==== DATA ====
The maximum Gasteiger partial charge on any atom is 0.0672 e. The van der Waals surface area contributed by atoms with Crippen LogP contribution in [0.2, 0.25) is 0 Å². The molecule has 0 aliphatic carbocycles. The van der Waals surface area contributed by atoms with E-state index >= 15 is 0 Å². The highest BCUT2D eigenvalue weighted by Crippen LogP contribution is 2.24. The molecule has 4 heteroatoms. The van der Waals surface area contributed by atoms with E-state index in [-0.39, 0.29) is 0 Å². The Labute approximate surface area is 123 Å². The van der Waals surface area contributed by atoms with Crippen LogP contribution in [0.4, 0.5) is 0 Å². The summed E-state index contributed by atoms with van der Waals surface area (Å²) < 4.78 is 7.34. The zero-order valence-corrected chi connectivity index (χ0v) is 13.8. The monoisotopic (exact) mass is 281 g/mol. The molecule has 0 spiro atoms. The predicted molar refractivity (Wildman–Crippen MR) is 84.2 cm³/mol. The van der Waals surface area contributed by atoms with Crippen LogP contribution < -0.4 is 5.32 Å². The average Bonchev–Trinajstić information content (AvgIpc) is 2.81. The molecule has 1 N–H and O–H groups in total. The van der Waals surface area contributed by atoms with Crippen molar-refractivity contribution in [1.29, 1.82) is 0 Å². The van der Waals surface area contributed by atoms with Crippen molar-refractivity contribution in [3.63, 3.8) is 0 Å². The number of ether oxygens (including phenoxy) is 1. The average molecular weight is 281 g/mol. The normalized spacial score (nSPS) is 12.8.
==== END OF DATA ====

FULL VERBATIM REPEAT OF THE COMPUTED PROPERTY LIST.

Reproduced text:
The maximum Gasteiger partial charge on any atom is 0.0672 e. The van der Waals surface area contributed by atoms with Crippen LogP contribution in [0.2, 0.25) is 0 Å². The molecule has 0 aliphatic carbocycles. The van der Waals surface area contributed by atoms with E-state index >= 15 is 0 Å². The highest BCUT2D eigenvalue weighted by Crippen LogP contribution is 2.24. The molecule has 4 heteroatoms. The van der Waals surface area contributed by atoms with E-state index in [-0.39, 0.29) is 0 Å². The Labute approximate surface area is 123 Å². The van der Waals surface area contributed by atoms with Crippen LogP contribution in [0.4, 0.5) is 0 Å². The summed E-state index contributed by atoms with van der Waals surface area (Å²) < 4.78 is 7.34. The zero-order valence-corrected chi connectivity index (χ0v) is 13.8. The monoisotopic (exact) mass is 281 g/mol. The molecule has 0 spiro atoms. The predicted molar refractivity (Wildman–Crippen MR) is 84.2 cm³/mol. The van der Waals surface area contributed by atoms with Crippen LogP contribution < -0.4 is 5.32 Å². The average Bonchev–Trinajstić information content (AvgIpc) is 2.81. The molecule has 1 N–H and O–H groups in total. The van der Waals surface area contributed by atoms with Crippen molar-refractivity contribution in [1.29, 1.82) is 0 Å². The van der Waals surface area contributed by atoms with Crippen molar-refractivity contribution in [3.63, 3.8) is 0 Å². The number of ether oxygens (including phenoxy) is 1. The average molecular weight is 281 g/mol. The normalized spacial score (nSPS) is 12.8.